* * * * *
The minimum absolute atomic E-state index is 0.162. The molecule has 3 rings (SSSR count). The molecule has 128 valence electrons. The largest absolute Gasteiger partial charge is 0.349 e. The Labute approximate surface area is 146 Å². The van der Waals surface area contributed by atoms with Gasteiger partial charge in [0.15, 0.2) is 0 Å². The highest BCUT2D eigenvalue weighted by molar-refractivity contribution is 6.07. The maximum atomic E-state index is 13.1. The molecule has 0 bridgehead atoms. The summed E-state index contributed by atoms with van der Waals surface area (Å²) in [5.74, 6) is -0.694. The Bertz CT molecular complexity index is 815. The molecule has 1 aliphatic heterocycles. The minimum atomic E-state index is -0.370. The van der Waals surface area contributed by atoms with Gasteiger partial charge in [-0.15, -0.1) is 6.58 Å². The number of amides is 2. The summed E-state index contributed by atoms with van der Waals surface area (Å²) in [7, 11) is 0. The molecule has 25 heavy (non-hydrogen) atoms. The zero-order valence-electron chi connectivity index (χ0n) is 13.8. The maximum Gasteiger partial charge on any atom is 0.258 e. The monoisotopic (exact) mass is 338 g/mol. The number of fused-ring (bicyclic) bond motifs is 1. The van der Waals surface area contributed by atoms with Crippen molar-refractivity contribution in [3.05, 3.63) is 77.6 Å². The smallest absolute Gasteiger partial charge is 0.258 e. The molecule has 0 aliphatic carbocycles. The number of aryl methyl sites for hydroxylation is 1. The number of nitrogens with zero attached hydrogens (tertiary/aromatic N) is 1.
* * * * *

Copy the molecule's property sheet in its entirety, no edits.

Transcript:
The minimum absolute atomic E-state index is 0.162. The molecule has 3 rings (SSSR count). The molecule has 128 valence electrons. The largest absolute Gasteiger partial charge is 0.349 e. The Labute approximate surface area is 146 Å². The van der Waals surface area contributed by atoms with Gasteiger partial charge in [0.15, 0.2) is 0 Å². The highest BCUT2D eigenvalue weighted by molar-refractivity contribution is 6.07. The maximum atomic E-state index is 13.1. The molecule has 0 bridgehead atoms. The summed E-state index contributed by atoms with van der Waals surface area (Å²) in [5.74, 6) is -0.694. The Bertz CT molecular complexity index is 815. The molecule has 1 aliphatic heterocycles. The minimum atomic E-state index is -0.370. The van der Waals surface area contributed by atoms with Gasteiger partial charge in [-0.15, -0.1) is 6.58 Å². The number of amides is 2. The summed E-state index contributed by atoms with van der Waals surface area (Å²) in [7, 11) is 0. The molecule has 25 heavy (non-hydrogen) atoms. The zero-order valence-electron chi connectivity index (χ0n) is 13.8. The maximum Gasteiger partial charge on any atom is 0.258 e. The monoisotopic (exact) mass is 338 g/mol. The number of fused-ring (bicyclic) bond motifs is 1. The van der Waals surface area contributed by atoms with Crippen molar-refractivity contribution in [3.05, 3.63) is 77.6 Å². The smallest absolute Gasteiger partial charge is 0.258 e. The molecule has 0 aliphatic carbocycles. The number of aryl methyl sites for hydroxylation is 1. The number of nitrogens with zero attached hydrogens (tertiary/aromatic N) is 1.